A recent study1 led by SFARI Investigator Evan Eichler and the SPARK Consortium has identified new autism spectrum disorder (ASD) inherited genetic risk variants. Collectively, these rare variants contribute as much risk as de novo mutations. The findings were made possible through the analysis of DNA from a large number of families with ASD, with over 50 percent of the genetic data coming from participants enrolled in SPARK (Simons Foundation Powering Autism Research)2.
Over 170 genes and copy number variants (CNVs) have now been linked to ASD, with the vast majority of these being de novo gene mutations — genetic changes that spontaneously arise in an individual’s DNA. Yet such de novo mutations explain only a fraction of ASD cases and are highly unlikely to underlie cases within multiplex families, where more than one individual is affected. While some large CNVs and common risk variants are inherited, these also reflect a very small percentage of ASD cases. The remaining genetic risk is often referred to as ‘missing heritability.’ The massive scale of SPARK is helping to provide the statistical power that geneticists need to tackle the question of the missing heritability in ASD.
The study from Eichler and colleagues included an analysis of 21,331 SPARK exomes from 5,879 SPARK families and 6,539 individuals with ASD, along with an additional 3,474 families from the Centers for Common Disease Genomics, to encompass 10,905 individuals with ASD overall. The access to genetic information from multiplex families helped uncover that a rare class of inherited variants called ultra-rare likely gene-disrupting (LGD) variants contribute at least 4.5 percent of autism risk in the human population; this risk level is similar to that reported for de novo mutations and in line with two prior studies of LGD variants3,4. The researchers found that affected individuals are also more likely to carry multiple LGD variants, helping to explain why parents are often unaffected or less severely affected in these multiplex families.
All SPARK genetic and phenotypic data is available upon request to approved researchers through SFARI Base.
To date, most of the field’s focus has been on families with single affected individuals (simplex families), but this study demonstrates the importance of characterizing and including multiplex families as part of large-scale sequencing efforts.
“The current study is an important step in uncovering the missing heritability in ASD,” says SPARK scientific director Pamela Feliciano. “While this data set is not large enough to confidently identify individual genes that have these rare inherited variants, ongoing work from the SPARK Consortium is bringing us closer to that goal.”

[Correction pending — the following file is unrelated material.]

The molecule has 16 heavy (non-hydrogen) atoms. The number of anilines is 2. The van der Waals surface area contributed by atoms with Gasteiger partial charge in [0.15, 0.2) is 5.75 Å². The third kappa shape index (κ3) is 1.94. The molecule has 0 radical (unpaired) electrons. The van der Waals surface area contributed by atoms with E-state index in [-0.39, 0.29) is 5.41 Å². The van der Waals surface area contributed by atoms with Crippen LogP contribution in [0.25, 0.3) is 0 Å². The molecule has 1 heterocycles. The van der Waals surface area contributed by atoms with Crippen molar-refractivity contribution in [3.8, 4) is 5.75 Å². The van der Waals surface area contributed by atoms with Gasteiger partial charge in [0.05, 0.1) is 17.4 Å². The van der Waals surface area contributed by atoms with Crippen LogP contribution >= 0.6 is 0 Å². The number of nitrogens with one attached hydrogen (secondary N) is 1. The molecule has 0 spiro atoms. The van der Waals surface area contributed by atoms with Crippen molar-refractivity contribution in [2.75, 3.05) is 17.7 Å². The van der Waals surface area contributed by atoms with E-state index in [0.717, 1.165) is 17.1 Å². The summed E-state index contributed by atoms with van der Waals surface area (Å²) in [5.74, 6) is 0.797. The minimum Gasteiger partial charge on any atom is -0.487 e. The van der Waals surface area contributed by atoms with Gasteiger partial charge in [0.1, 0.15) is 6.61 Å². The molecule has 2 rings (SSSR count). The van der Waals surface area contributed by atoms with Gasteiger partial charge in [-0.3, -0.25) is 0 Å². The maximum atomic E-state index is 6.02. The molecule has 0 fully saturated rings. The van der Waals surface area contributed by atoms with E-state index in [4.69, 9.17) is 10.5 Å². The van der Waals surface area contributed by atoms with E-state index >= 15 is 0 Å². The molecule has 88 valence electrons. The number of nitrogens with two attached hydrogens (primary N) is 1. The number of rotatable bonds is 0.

The study findings also serve as a cautionary tale to the field. Over 170 risk genes have been linked to ASD through the identification of de novo and CNV mutations, and many of our ideas regarding ASD pathobiology reflect our understanding of what these risk genes do. Yet the vast majority of LGD variants (95 percent) identified in this work did not occur in these known ASD risk genes, suggesting that de novo and rare transmitted variants may impact genes differently. This finding is also in line with initial SPARK sequencing analyses5 and suggests that inherited LGD variants are targeting distinct genes not previously linked to ASD risk, though many of the LGD variants impact biological pathways previously implicated in ASD. Further complicating the genetic picture, the researchers suggest that de novo mutations, CNVs, common variants and private LGD variants combined are likely to explain only about 10 percent of ASD genetic risk. All told, there is still much to learn about the biology of ASD.
Finally, the researchers examined the prevalence of particular variants within distinct ancestral groups. It may come as no surprise that it was harder to detect these ultra-rare variants in individuals belonging to ancestral groups that tend to be underrepresented in genomic research, including people of African, East Asian and South Asian descent. This highlights the need to increase representation of underrepresented groups for gene discovery — an effort that the SPARK Consortium is making though outreach to underrepresented communities, and new initiatives aimed at encouraging the recruitment of Black or African American participants to ASD studies. These strides are ensuring that SPARK-participating families represent a broad range of demographics, including many individuals in underserved communities.